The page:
New light shed on internal processes that decide the architecture of plants
The physical traits of plants are shaped by internal processes prompted by environmental signals, which include the length of days and presence of nutrients.
These processes help to control the growth of a plant’s flowers, roots and branches. A better understanding of these processes could therefore enable new strategies for improved growth.
A research team from the University of Pennsylvania recently published a report in the journal Nature Communications, detailing investigations into two near-identical proteins already known to influence plant form and the timing of developmental transitions.
The two groups of proteins studied have competing functions. Terminal Flower 1 (TLF1) proteins promote branch formation, and where it is repressed, flowers can grow. Conversely, Flowering Locus T (FT) proteins promote flowering, in response to seasonal cues.
Biologist Doris Wagner from the School of Arts and Sciences at the University of Pennsylvania said these two protein types hold ‘significance galore’.
"Besides flowering, they're involved in tuberisation in potatoes, bulb formation in onions, tendril formation in grapes, growth cessation in trees, lots of things," explained Wagner.
It has long been theorised that the workings of these proteins could have the potential to be manipulated to the advantage of growers.
The team’s initial testing found that TFL1 acts by binding itself to something known as transcription factor FD. Once bound, it regulates the plant’s LEAFY gene, which is understood to support flower development through protein production.
Unsurprisingly the scientists found the areas within the plant where TFL1 was bound to be consistent with the suppression of flowering and gene expression. Following this, the team mutated the areas where TFL1 was present, and found that LEAFY proteins were now present alongside TFL1 which would not usually have been the case.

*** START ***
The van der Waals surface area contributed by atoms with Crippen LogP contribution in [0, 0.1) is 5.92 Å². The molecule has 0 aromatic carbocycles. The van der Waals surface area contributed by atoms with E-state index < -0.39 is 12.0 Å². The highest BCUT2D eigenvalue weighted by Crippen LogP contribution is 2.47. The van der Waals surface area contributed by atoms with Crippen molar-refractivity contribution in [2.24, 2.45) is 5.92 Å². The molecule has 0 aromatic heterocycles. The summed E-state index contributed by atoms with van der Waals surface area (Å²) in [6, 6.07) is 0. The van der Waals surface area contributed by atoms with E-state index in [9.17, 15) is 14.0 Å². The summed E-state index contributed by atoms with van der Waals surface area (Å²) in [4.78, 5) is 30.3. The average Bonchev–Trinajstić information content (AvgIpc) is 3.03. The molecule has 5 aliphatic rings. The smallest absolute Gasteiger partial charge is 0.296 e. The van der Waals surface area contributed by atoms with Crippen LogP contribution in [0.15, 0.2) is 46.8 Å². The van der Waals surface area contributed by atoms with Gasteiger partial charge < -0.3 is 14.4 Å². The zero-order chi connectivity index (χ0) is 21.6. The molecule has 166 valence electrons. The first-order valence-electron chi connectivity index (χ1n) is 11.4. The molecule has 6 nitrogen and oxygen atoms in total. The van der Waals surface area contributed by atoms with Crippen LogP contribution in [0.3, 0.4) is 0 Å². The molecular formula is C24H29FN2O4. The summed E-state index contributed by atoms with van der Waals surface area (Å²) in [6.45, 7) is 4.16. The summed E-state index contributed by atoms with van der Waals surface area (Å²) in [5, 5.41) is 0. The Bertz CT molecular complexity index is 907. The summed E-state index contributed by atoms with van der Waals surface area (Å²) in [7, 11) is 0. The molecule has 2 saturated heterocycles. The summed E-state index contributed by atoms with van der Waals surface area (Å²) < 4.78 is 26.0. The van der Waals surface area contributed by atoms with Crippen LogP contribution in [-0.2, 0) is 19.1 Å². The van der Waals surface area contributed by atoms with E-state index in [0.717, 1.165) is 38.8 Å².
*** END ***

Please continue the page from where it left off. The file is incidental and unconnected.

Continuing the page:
An additional finding that came as a surprise was that following this mutation, LEAFY proteins were found to be absent from the areas of the plant specifically responsible for flowering. This indicated an unknown factor relating to FD could be responsible for activating the LEAFY gene in the flowering areas of plants.
The team therefore turned its attention to the FT protein, because of the important role it plays in promoting flower growth. By experimentally boosting FT expression, they found this protein also needed to bind itself to the FD transcription factor in order to act upon LEAFY and promote flower formation.
Noting that FT and TFL1 both require access to FD, the team worked to understand the nature of the relationship between the two proteins by eliminating FD altogether.
"We wanted to really test its biological contribution: What does it mean to the plant to lose this?" Wagner said.
They noted that in the absence of FD, plants with a normal amount of FT failed to flower, even under conditions where they would normally be expected to do so.
"It made it very clear to us that FT and TFL1 compete for this FD factor binding site," said Wagner.
The team is keen to find out more about the mechanisms used by TFL1 and FT and the competitive nature of their relationship. Future work will focus on discovering exactly how these proteins respond to the various different environmental cues, as well as how the plant’s responses might be controlled.
The team hopes the outcomes of this research will ultimately be used to help growers adapt plants to best suit the environments in which they are planted.
"These elements could even play a role in rational solutions for climate change, breeding plants that are specifically adapted for new conditions," concluded Wagner.
Source: Science Daily